The technology McGuffee uses, vagus nerve stimulation, was the first to enter routine clinical use. A pacemakerlike device about the size of a pocket watch, implanted under the skin of the chest, pulses a nerve in the neck [see illustration, " Vagus Nerve Stimulation"]. In about 16 percent of patients like McGuffee, according to clinical studies, that electric pulsing completely quashes the symptoms of depression. It was approved as a depression therapy, for use in conjunction with drugs, by government regulators in the European Union and Canada in 2001. Last June, it became the first psychiatric device to be reviewed and approved in the United States, which has more stringent requirements for medical devices. Nevertheless, a number of psychiatrists remain unconvinced that the therapy works in enough people to outweigh the risk and cost of surgery.
Vagus nerve stimulation isn't the only technology being touted for treatment of the severely depressed. Another technique, repetitive transcranial magnetic stimulation, uses powerful magnets to generate current in well-defined portions of the brain [see illustration, " Repetitive Transcranial Magnetic Stimulation"]. Many research groups around the world have experimented with the technology. At last count the results of more than 60 depression trials performed in Australia, Israel, Taiwan, the United States, Europe, and elsewhere had been published. But clinical use is just beginning. The technology is winding its way toward a review by U.S. regulators, and the company behind it, Neuronetics Inc., in Malvern, Pa., says it could be approved within the year.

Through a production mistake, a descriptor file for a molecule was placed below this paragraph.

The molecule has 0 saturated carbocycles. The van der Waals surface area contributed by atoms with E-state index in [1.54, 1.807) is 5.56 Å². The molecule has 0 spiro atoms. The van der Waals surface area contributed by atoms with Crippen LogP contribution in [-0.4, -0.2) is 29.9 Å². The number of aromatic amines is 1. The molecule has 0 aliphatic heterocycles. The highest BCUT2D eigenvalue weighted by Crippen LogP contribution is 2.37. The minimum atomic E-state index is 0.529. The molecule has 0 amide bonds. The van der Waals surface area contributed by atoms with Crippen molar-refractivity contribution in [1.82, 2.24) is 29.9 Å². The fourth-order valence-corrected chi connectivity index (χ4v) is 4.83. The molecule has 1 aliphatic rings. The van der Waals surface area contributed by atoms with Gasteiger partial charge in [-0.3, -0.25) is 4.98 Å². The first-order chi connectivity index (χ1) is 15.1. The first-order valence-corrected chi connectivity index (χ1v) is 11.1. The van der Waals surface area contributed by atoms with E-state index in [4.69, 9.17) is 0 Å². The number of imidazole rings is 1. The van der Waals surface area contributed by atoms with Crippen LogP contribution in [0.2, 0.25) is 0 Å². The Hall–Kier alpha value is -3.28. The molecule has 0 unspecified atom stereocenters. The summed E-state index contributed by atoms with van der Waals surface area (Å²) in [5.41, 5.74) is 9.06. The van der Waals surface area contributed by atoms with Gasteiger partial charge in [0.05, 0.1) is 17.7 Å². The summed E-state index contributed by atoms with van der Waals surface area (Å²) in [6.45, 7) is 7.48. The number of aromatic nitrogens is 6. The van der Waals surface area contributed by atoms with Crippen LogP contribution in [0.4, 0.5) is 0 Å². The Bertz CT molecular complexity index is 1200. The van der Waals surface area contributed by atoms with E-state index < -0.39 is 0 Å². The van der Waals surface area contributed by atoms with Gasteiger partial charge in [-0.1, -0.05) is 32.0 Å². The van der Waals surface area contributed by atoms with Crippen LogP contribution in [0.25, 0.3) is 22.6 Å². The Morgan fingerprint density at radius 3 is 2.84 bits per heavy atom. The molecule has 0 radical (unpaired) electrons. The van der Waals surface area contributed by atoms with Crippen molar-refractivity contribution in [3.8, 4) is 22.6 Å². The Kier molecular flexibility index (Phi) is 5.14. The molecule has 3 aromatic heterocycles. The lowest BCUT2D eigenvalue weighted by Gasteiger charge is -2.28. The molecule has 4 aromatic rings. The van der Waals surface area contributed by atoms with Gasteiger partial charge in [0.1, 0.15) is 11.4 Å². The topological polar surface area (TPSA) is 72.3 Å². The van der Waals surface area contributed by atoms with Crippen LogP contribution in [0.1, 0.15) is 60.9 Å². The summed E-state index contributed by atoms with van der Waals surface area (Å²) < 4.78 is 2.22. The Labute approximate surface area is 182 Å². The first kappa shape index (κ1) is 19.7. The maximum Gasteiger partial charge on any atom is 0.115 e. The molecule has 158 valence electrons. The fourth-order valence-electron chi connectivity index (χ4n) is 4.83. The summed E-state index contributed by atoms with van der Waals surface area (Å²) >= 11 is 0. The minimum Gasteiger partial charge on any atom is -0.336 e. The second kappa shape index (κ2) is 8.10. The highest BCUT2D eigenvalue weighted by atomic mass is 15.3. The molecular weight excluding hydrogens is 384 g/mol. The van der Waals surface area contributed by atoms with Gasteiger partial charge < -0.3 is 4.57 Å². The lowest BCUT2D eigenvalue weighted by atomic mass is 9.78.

And these two are just the ones closest to the clinic. Researchers are exploring three other, more experimental technologies. One uses direct current to produce a change in the brain similar to that of magnetic stimulation. Another uses transcranial magnetic stimulators to spark seizures just as electroconvulsive therapy does but, it is hoped, without the amnesia that can accompany it. The third experimental technology borrows a device used to control the tremors of Parkinson's disease. Surgeons have begun implanting electrodes in patients' brains to switch off malfunctioning brain circuits involved in depression and obsessive-compulsive disorder.
The coming clutch of medical devices, if proven to work, could represent not just hope for the hopeless but a profound change in psychiatry. "I think it's not too big a jump to say we haven't had a new [nondrug] treatment for 40 years," says Paul Fitzgerald, an associate professor of psychiatry at Monash University, and deputy director of the Alfred Psychiatry Research Center, both in Melbourne, Australia. Fitzgerald, who does transcranial magnetic stimulation research, notes that even the drug therapies are largely derivative of each other. "Now we're really faced with the potential for a significant expansion of treatments, as long as they are introduced carefully," he adds. Noting psychiatry's often disastrous history of nondrug treatments, such as the embrace of prefrontal lobotomy in the mid-20th century, he thinks the field is approaching a watershed, for the better. "We're getting it right this time."